Nick Kroll on the Influence of Mel Brooks and 'History of the World'

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Nick Kroll. Corey Nickols/Getty

"I think in general, culturally, we are taking a fresh look at history from so many different perspectives."

If you're going to add on to the legacy of a classic Mel Brooks film, you've got to do it with a parade of superstars (and, of course, the blessing of Brooks himself). That's exactly what Nick Kroll has done with Hulu's History of the World: Part II (March 6). "You can expect an insane cast." We're talking Wanda Sykes, Taika Waititi, Jay Ellis and Sarah Silverman, among others. "Our goal was to continue to be provocative, but not necessarily preachy and political." And even if they aren't political, Kroll says Brooks' target in his work "has almost always been those in power, and how they are largely dumb and greedy." Part of the reason why Brooks, Kroll and the other producers wanted to do this was to expand on the diverse set of voices and stories that need to be told from history. "There's just so many interesting stories that we all sort of take for granted." And there's even something for fans of Brooks' other films. "We really try to pay're going to hear jokes from The Producers, from Young Frankenstein, from Spaceballs, like little Easter eggs and callbacks."


Why do you think now is a good time for a History of the World: Part II?

I think in general, culturally, we are taking a fresh look at history from so many different perspectives and points of view. And obviously, Mel [Brooks] was doing that 40 years ago, and he's really been doing it throughout his career when you look at his whole body of work. While Mel is not overtly political, his target has almost always been those in power, and how they are largely dumb and greedy. And so I think doing this History of the World: Part II now fits very well within what Mel was has always been doing and what we culturally and as a society are doing more and more of. And so it felt like it was well aligned to take another look and reexamine some big events and people in history.

Nick Kroll on Mel Brooks
Nick Kroll as Galileo in 'History of the World: Part II' on Hulu. Aaron Epsteon/Hulu

The fact that Mel Brooks, at 96, is aware that we should be telling more broad stories about history is just amazing to me.

He has jokes involved throughout the show and we obviously worked with him and ran every idea, big and small, by him. We did the first read through of a bunch of the sketches and he said a bunch of things, but one thing he said was we're gonna get some letters about this, and that's good. He's not afraid, he was never afraid to sort of be risqué and I hope that we have continued to be provocative. I think our goal was to continue to be provocative, but not necessarily preachy and political inside of what we were saying.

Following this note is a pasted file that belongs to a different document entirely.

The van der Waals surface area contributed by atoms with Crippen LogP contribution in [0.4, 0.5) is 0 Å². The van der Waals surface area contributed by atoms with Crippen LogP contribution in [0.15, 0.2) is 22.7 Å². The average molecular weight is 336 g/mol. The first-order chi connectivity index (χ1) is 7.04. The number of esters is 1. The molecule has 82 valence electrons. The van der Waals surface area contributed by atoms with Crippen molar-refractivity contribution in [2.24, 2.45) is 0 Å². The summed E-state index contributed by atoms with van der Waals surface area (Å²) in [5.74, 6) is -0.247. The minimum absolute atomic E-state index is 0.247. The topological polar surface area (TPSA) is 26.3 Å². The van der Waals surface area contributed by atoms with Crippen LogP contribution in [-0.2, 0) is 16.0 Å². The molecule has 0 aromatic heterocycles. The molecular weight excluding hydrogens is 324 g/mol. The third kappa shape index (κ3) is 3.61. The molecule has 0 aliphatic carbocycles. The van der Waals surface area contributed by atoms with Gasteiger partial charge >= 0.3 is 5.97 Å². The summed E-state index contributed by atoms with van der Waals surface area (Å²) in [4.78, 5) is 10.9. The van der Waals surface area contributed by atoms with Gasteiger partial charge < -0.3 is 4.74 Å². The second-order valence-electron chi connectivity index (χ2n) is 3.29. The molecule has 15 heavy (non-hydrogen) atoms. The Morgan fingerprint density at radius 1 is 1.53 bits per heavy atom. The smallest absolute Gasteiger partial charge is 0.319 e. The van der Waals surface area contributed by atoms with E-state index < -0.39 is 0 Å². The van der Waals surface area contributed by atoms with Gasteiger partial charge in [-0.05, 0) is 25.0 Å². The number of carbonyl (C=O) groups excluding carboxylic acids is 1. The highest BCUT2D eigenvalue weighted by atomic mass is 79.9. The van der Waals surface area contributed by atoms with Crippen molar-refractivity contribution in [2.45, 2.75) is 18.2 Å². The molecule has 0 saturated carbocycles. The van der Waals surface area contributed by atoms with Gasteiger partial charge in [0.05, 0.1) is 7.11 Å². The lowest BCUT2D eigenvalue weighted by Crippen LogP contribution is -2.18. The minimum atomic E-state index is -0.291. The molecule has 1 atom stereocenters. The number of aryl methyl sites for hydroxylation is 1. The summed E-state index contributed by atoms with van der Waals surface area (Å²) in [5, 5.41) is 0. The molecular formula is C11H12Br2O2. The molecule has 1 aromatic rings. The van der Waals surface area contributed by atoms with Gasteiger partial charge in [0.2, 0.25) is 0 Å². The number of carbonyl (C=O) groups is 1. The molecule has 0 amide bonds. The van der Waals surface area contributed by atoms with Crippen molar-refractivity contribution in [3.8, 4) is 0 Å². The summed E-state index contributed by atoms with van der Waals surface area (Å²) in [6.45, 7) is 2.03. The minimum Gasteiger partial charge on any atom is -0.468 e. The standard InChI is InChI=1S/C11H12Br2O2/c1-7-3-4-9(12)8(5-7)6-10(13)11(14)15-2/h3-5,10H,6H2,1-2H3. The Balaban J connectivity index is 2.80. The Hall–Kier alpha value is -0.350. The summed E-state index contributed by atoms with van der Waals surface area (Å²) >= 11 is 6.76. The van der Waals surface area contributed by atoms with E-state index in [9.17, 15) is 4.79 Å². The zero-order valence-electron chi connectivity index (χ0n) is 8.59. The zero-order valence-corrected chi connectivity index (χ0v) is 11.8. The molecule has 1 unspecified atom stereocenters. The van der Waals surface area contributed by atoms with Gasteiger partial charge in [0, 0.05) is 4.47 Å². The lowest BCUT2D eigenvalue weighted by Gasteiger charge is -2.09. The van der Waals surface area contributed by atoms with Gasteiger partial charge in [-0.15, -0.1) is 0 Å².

So what is new about this new iteration?

First you can expect an insane cast. We've assembled some massive comedy superstars. Obviously, it's me, Ike Barinholtz and Wanda Sykes who are producers and star in the show, but then you've got just an incredible cadre of [talent] from Jack Black as Joseph Stalin, Johnny Knoxville as Rasputin, Taika Waititi as Sigmund Freud, Zazie Beetz as Mary Magdalene and Quinta Brunson as her sister and Jay Ellis as Jesus.

Jay Ellis is a perfect Jesus. Like, Jesus should be hot.

He is a perfect Jesus. Jay Ellis is hot. I guess when you're that attractive, you can be that kind. He's just lovely and for him I think it was fun because it's all of these different versions of Jesus, it's Curb Your Judaism which we did sort of a Curb Your Enthusiasm parity to the Beatles' Get Back documentary parody to an homage to The Notebook where he's more of like a f*** boy, he's just so versatile in what he can do and can play all those genres well. Zazie as well in her role as Mary Magdalene. So you've got this insane group of talented performers, but then the stories you know, but not from the angle you always think of them as, whether it's Noah's Ark or the story of Jesus and Mary or the Civil War or Shakespeare's writers room, all these different kinds of things. These classic stories but with, hopefully, a sort of a fresh funny take on them.

Nick Kroll on Mel Brooks
Jay Ellis (left) and Nick Kroll (right) in 'History of the World: Part II' on Hulu. Tyler Golden/Hulu

How did you get all these stars involved?

So much [of comedy is] about relationships, and between Wanda and myself, we have a lot of relationships in comedy. Also just Mel Brooks, his name just brings in so many people. Hannah Einbinder [from] Hacks made it very clear if there's anything that's in this [for her], "Mel's my hero, History of the World is my favorite movie." We need Amelia Earhart, Hannah would be great. My favorite casting is George Wallace the comedian as George Wallace the racist Alabama white Governor George Wallace. And also Marla Gibbs, the idea that we got Marla Gibbs to be in a sort of Norman Lear-esque homage for the Shirley Chisholm story, those castings tickled me tremendously.

It really is the diversity in casting on all levels, but especially in terms of nostalgia. Like when would Jay Ellis be in the same thing that Jack Black is in, etc.